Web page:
Back to the original question. Which came first. Let?s look at the Paleolithic Lascaux cave paintings. If people think about the manner in which they were made they believe the pigment was applied by a brush or perhaps daubed on the walls with the hands. Not true. The pigments were applied to the cave walls by the artist blowing the pigment through hollow reeds, essentially, spray painting. The question is did the spray painting technology come first or did the artist invent the technology to achieve the goal of painting large images on walls or did the art and technology happen at the same time?

Let me make an odd connection. In the Bronze Age copper tools were developed this allowed for the dressing and carving of soft stones such as limestone and marble. In the 1970s a New York artist , Gordon Matta-Clark used demolition tools, sawzalls, chisels, cutting torches etc. to carve apart buildings to make sculpture. The notion of removing material in both instances find very different final forms. Technologies solve a general need within a culture. The artist , uses technology to give meaning to a culture.

Art and Technology share a common archetype. In the tarot it is The Magician. It is the card for the artist or inventor. The image is a man pointing with one hand to the sky and the other to the earth. The meaning is , ?Spirit penetrating matter and informing it.? The magician is also the alchemist or to be more precise Hermes Trismegistus. Trimegistus was a student of the Kabbalah. Which brings up another archetype that of the Shaman. The Kaballah is a series of Jewish arcana writings that deal with the path to enlightenment or transformation. The Jewish tradition is a Shamanistic one. The prophets of the old testament as well as Jesus Christ were shamans. The Shaman archetype has several identifying typologies. The circumstances at birth are unusual. The child exhibits, unusual talents at an early age. A practicing Shaman recognizes the unformed talent and taps the young Shaman. The shaman goes through a purifying experience and is transformed after which the young shaman returns to the community with powers of vision, prophecy healing etc. The purification process is the subject of the Kaballah. The alchemists believed that not only the analytic/experimental procedure to transform base metals , the scientific process, but also the purification of the alchemist spirit at the same time brought about the transformation of lead into gold.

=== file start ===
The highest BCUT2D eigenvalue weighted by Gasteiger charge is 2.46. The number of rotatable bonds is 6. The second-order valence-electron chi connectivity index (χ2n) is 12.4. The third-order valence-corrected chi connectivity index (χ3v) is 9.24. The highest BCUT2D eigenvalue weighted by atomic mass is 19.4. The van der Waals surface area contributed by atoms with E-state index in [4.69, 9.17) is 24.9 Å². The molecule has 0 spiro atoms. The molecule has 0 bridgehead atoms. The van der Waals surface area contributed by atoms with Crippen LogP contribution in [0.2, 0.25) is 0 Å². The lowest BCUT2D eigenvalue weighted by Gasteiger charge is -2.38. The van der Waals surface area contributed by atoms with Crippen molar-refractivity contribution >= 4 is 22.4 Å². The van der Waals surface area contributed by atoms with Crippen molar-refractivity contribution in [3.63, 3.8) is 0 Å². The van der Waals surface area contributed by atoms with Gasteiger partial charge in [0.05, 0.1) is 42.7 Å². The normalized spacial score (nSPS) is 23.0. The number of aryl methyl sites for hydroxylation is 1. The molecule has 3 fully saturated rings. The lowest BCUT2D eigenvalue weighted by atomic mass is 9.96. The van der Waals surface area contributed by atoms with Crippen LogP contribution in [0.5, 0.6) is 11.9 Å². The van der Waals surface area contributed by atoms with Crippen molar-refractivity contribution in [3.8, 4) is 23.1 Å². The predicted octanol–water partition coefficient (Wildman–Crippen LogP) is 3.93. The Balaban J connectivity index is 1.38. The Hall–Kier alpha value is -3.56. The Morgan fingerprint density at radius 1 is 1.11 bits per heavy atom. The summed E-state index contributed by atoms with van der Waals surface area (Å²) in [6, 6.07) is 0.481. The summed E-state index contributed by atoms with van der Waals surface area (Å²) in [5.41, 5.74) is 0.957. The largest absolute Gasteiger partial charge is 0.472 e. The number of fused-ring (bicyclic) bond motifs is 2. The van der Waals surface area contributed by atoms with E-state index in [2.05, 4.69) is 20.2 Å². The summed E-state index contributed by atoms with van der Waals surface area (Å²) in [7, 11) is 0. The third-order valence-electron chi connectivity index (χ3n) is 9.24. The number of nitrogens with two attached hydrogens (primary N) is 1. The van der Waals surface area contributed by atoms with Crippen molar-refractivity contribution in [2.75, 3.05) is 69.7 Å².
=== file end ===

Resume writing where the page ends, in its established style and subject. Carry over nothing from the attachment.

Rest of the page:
One of my favorite artist stories is about the time someone gave Constantin Bracusi a radio. This was to encourage the sculptor to be ?modern.? For a year it sat in a corner of his studio not used. At a certain point Brancusi carved a beautiful marble box for the radio and placed its inner workings inside the box. Those who heard the sound of the radio remarked that the tones and clarity of the sound were better than the original form. Here the intention of spirit penetrating matter is interwoven or folded into the radio wave transmission and the spirit of the artist shaping the stone.

To return to the question again, which came first. Consider the inventor of television, Philo T. Pharnsworth. He was not an engineer. He was not an artist. He was a farmer. Yet his initial inspiration was the simple act of drawing or describing a picture with lines. He got this idea from plowing the straight furrows for planting. In this case the hand-eye activity, the art, the spirit penetrating matter , became the basis for a new technology.

Turning to music, which has always been at the forefront of technological innovation, new musical instruments have throughout the ages inspired musicians to create new musical forms. J.S. Bach?s pieces , The Well Tempered Clavier, were created when Bach was giving a new instrument, the clavier piano. He was set to the task of creating works using this new invention.

A final anecdote. When Alexander Graham Bell finally got his invention to work it occurred when he accidentally spilled acid on his hand and the prototype diaphragm for his telephone. He then called for his assistant, ?Watson come here, I seem to have hurt myself.? These were the first words spoken over a telephone. In an effort to promote his marvelous invention Bell did what may be the first electronic performance art. He had a demonstration in which he and Watson would recreate the dramatic moment in small town auditoriums throughout the US. Watson would wait outside the auditorium and listen for Bells voice and then rush into the auditorium. To demonstrate to the audience in the auditorium sound being transmitted the other direction, Watson would then go outside the auditorium and being an amateur operatic soprano would proceed to serenade the audience in the hall throught the telephone. This act was I believe the first example of technological perfomance art.

As an artist who uses technology I stand in between the worlds of art and technology. I find myself arguing with the scientists that they need artists to give meaning to their technology. I also find myself facing hostility from traditional artists who feel threatened by new digital forms.